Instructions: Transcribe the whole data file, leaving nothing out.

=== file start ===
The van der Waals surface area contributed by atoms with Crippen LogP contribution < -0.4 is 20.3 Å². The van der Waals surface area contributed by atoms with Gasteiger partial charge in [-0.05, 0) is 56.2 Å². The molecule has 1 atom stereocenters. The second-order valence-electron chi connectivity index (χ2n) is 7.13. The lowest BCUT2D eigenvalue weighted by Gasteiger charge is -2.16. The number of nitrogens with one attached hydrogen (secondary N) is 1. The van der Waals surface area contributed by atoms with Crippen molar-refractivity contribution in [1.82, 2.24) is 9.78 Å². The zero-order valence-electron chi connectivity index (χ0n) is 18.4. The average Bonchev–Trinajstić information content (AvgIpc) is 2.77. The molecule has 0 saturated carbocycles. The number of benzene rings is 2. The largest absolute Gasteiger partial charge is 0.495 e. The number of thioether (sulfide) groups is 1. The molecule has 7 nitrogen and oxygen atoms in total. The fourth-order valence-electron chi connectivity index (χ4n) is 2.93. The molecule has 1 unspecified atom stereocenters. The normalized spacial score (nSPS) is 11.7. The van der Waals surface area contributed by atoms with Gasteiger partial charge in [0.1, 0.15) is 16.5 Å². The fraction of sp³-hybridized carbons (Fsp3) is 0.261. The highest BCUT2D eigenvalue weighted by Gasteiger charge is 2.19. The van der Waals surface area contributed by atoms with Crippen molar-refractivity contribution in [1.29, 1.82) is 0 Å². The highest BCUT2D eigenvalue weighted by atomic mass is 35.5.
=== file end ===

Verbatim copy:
The van der Waals surface area contributed by atoms with Crippen LogP contribution < -0.4 is 20.3 Å². The van der Waals surface area contributed by atoms with Gasteiger partial charge in [-0.05, 0) is 56.2 Å². The molecule has 1 atom stereocenters. The second-order valence-electron chi connectivity index (χ2n) is 7.13. The lowest BCUT2D eigenvalue weighted by Gasteiger charge is -2.16. The number of nitrogens with one attached hydrogen (secondary N) is 1. The van der Waals surface area contributed by atoms with Crippen molar-refractivity contribution in [1.82, 2.24) is 9.78 Å². The zero-order valence-electron chi connectivity index (χ0n) is 18.4. The average Bonchev–Trinajstić information content (AvgIpc) is 2.77. The molecule has 0 saturated carbocycles. The number of benzene rings is 2. The largest absolute Gasteiger partial charge is 0.495 e. The number of thioether (sulfide) groups is 1. The molecule has 7 nitrogen and oxygen atoms in total. The fourth-order valence-electron chi connectivity index (χ4n) is 2.93. The molecule has 1 unspecified atom stereocenters. The normalized spacial score (nSPS) is 11.7. The van der Waals surface area contributed by atoms with Gasteiger partial charge in [0.1, 0.15) is 16.5 Å². The fraction of sp³-hybridized carbons (Fsp3) is 0.261. The highest BCUT2D eigenvalue weighted by Gasteiger charge is 2.19. The van der Waals surface area contributed by atoms with Crippen molar-refractivity contribution in [1.29, 1.82) is 0 Å². The highest BCUT2D eigenvalue weighted by atomic mass is 35.5.